Guide to clean eating
02:52 min
Digestive DisorderDigestion

With every new year – and any change of season, really – we hear and talk about a reset. To reset routines, ditch unhealthy habits, wash off the stress of busy periods, and move forward with a refreshed approach. While prioritizing care and exploring change is always a good idea, we believe in a holistic, year-round commitment to health and wellbeing, which includes a balanced, nutritious diet. Enter clean eating.

To eat clean, by definition, is to eat whole, natural foods with minimal or no use of chemical additives and preservatives. The concept emphasizes fresh, slow-metabolizing, and plant-based produce instead of processed foods, animal products, and added salts and sugars.

Before we delve into it: We won’t ask you to ditch dairy, gluten, meat, caffeine, and sugar altogether. But to be more conscious of what you eat and hence enjoy myriad health benefits, like effective digestion, a stronger immune system, clear skin, improved mood, and high energy levels. To embrace a rainbow of vegetables and fruits as well as legumes, whole grains, and healthy proteins and fats. And think twice about any foods with ingredients you’d need to google or look up in a science journal.

Ultimately, you know your body and its needs best. So, this invitation to clean up your diet is also an invitation to listen closely. As you strip away certain foods and add in others, what makes you feel most energized, clear, and satisfied?

How to Clean up Your diet, Effortlessly

01 Eat your vegetables, fruits, and legumes: You have so much to choose from this food group. Significantly decrease your risks for several illnesses, including high blood pressure, diabetes, heart disease, and cancer. Whole produce like lentils, beans, avocados, and berries are particularly fiber-rich, and help keep your microbiome, the diverse collection of bacteria that live in your gut, happy. This can reduce your risk for autoimmune diseases, fight off infections, and improve your mood.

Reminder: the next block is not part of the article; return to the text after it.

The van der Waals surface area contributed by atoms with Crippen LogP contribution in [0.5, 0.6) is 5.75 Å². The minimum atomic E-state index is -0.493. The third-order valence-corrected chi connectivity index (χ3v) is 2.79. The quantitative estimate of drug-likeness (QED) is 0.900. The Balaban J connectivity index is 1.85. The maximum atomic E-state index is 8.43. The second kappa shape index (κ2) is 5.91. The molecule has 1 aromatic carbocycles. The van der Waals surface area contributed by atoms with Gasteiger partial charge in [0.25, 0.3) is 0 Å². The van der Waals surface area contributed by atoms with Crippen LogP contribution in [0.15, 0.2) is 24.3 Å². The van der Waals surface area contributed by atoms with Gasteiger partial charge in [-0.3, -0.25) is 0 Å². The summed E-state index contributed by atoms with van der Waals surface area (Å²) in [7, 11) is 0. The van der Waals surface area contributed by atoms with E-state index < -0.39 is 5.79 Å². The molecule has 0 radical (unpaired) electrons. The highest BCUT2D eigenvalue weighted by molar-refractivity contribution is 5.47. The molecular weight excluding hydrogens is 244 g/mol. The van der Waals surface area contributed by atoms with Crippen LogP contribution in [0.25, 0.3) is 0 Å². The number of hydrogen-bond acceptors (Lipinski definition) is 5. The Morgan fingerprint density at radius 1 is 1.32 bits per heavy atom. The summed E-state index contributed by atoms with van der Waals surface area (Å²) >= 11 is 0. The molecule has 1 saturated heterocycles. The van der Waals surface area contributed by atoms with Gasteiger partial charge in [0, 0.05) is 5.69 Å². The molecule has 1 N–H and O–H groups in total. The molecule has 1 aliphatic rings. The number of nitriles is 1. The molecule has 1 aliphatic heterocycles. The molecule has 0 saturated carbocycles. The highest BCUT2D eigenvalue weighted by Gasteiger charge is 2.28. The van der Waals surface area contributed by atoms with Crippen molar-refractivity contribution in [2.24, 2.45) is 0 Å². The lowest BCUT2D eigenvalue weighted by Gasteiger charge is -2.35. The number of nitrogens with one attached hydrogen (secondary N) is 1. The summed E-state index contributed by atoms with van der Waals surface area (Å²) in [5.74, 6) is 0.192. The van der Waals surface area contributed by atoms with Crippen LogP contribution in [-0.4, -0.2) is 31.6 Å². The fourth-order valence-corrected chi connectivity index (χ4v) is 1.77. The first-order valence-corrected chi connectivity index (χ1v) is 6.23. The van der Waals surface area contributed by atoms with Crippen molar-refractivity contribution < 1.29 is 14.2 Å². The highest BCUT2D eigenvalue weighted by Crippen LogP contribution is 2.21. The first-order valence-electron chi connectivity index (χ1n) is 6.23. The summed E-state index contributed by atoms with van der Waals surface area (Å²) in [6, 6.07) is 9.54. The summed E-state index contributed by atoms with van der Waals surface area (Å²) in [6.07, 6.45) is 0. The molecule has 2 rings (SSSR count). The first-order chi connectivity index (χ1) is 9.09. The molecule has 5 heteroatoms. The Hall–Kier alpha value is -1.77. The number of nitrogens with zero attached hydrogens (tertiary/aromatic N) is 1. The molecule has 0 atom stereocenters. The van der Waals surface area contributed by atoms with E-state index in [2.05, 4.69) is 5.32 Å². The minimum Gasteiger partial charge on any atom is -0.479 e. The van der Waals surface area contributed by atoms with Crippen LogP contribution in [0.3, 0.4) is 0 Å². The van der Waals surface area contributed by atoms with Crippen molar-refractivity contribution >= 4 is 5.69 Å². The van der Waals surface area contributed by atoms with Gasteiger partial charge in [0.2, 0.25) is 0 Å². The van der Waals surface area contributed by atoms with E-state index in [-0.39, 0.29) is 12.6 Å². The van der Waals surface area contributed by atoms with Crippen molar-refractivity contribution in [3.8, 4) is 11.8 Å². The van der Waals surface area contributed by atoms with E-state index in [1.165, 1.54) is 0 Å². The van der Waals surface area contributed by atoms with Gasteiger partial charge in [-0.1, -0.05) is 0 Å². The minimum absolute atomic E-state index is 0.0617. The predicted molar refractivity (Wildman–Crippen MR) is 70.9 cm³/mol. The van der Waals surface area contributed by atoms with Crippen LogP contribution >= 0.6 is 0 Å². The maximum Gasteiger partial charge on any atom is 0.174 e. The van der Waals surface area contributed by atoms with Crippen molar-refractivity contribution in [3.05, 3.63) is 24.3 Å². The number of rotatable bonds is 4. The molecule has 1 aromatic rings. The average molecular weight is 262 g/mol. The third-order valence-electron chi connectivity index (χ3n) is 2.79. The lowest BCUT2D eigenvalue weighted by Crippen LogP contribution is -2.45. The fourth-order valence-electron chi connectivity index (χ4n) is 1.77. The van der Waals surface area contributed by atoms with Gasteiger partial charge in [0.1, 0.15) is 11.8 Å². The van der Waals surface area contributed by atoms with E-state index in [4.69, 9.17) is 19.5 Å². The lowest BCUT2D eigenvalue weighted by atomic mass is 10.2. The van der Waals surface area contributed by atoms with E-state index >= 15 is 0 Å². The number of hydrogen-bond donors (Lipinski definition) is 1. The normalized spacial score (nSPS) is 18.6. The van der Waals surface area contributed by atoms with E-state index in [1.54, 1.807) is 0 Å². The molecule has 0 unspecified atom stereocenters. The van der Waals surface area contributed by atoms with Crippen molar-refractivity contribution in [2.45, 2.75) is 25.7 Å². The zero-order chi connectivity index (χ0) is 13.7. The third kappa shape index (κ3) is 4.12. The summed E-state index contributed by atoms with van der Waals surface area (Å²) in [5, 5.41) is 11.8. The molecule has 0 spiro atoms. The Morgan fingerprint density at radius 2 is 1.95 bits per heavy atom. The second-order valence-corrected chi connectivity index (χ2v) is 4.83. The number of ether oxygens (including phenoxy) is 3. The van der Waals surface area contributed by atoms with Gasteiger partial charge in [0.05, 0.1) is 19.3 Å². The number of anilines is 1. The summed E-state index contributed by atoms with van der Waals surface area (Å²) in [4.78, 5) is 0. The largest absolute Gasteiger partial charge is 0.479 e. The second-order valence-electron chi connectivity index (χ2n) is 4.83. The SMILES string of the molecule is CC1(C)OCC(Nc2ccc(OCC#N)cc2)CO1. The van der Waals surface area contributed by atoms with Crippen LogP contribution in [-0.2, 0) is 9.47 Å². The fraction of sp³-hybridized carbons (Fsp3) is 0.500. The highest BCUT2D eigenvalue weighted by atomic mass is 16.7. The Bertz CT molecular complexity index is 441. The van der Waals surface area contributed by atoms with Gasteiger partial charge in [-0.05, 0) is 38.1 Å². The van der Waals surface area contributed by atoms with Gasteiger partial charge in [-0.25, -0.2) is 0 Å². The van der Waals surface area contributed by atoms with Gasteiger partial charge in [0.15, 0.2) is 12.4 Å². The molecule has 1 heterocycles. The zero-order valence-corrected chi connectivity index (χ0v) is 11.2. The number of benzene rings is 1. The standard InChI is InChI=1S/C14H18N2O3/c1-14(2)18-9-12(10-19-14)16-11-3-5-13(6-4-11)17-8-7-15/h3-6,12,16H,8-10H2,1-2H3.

02 Go whole grain: Industrialization truly changed the way we consume grains. While refining wheat creates the fluffy flour that makes light, airy bread and pastries, the process strips away more than half of wheat’s B vitamins, 90 per cent of its vitamin E, and virtually all of its fiber. Exchange refined carbs like white pasta and white bread for brown rice, oats, quinoa, and bulgur, to name but a few choices.

03 Keep some processed foods: While most of them get a bad rap for obvious reasons,   don’t part ways with milk (go plant-based or organic), plain yoghurt and cheese.

04 Watch your sweet tooth: Cut down on added sugar found in sodas, juices, and baked goods. Instead, stick to naturally occurring sugars in fruit and dairy, which also have fiber, protein, and fat to help blunt the effect of sugar on insulin levels.

05 Contribute to climate action: All of these steps are good for you and the environment. The meat industry, modern fishing practices, and produce production not only hugely contribute to global greenhouse gas emissions, but also destroy and threaten copious animal species and natural habitats. Consider shifting to a plant-based diet – if that’s not an option for you, go for organic, grass-fed meat and sustainably caught or farmed seafood. Also, buy your fruits and vegetables organic, by season, and locally.

Further explore the topic of digestive disorders with our audio and video content pieces. They offer holistic solutions and expert advice, and will empower you to take an active and preventative role in your health.

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